But quite a different matter attracted their attention when they went back to the end of the tunnel, and the circumstance has been the wonder of the entire country ever since. It has created an immense amount of discussion, scientific and otherwise, but no certain explanation has yet been adduced.

Instead of finding ore or any particular change in the rock they found the tunnel full of bats, says the San Francisco Call. The cause of the peculiar sound that indicated a change of ground was a small cave and into this their last shots broke and out of which came the bats. How the bats got into the cave is the problem, and what sustained them there? The point is about 100 feet below the surface and there is apparently no opening or means of ingress or exit. The bats when caught and taken out to the daylight appeared to be without eyes and able to fly but a little way; in fact, their wings were but meagerly developed. The first thing that attracted the men’s attention upon their return to the tunnel was the peculiar odor which, notwithstanding the amount of gas from the explode powder, was quite perceptible and disagreeable.

The only solution of the strange occurrence that has yet been offered lies in the fact that the rock is of metamorphic and aqueous origin, and, being in the Cascade Range, is of recent occurrence. The rock is a closely bedded shale, and at the time of the geological disturbance that put it into its present position the bats had their nest there and then became incased as they were found. It would seem, too, that the bats must be of that nature that becomes dormant and able to retain life without food. An effort was made to save some of them alive, but they rapidly succumbed to the sunlight and fresh air.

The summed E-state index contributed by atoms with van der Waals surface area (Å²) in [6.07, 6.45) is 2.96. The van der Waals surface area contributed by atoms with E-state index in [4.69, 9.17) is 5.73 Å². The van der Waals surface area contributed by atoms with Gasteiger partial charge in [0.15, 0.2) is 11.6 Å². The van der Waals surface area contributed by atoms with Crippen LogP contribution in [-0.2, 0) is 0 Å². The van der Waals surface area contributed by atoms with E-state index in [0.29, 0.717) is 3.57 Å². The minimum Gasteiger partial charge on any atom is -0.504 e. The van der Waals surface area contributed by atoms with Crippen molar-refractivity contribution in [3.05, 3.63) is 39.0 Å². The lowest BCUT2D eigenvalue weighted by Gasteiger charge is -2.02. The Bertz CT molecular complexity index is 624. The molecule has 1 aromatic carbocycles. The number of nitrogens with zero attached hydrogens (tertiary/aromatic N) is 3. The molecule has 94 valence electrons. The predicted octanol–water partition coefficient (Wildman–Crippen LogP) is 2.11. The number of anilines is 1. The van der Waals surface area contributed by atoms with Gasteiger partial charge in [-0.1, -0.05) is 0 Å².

St. Louis [MO] Post-Dispatch 8 November 1896: p. 27

Given the date of the story, it is probable that these were one of the varieties of mouse-eared bats (Myotis) that are found in Oregon, just trying to hibernate during the winter months. Bats lose much of their body weight when they hibernate and are vulnerable if disturbed during this period. Shocked and perhaps internally injured by the blast, it was no wonder they “succumbed to the sunlight and fresh air.” I’ve been unable to find a consensus on how deep into a cave bats will fly to hibernate or colonize, but obviously the miners found it unusual to find bats at that depth.

Any other cases of bats in coal or rock? And what happened to the plaster casts and the bats preserved in alcohol–did they ever make it to The Maryland Academy of Sciences or, in the grand tradition of anomalous specimens sent to the Smithsonian, did they simply vanish? Echolocate answers to chriswoodyard8 AT

Chris Woodyard is the author of The Victorian Book of the Dead, The Ghost Wore Black, The Headless Horror, The Face in the Window, and the 7-volume Haunted Ohio series. She is also the chronicler of the adventures of that amiable murderess Mrs Daffodil in A Spot of Bother: Four Macabre Tales. The books are available in paperback and for Kindle. Indexes and fact sheets for all of these books may be found by searching Join her on FB at Haunted Ohio by Chris Woodyard or The Victorian Book of the Dead. And visit her new blog at The Victorian Book of the Dead.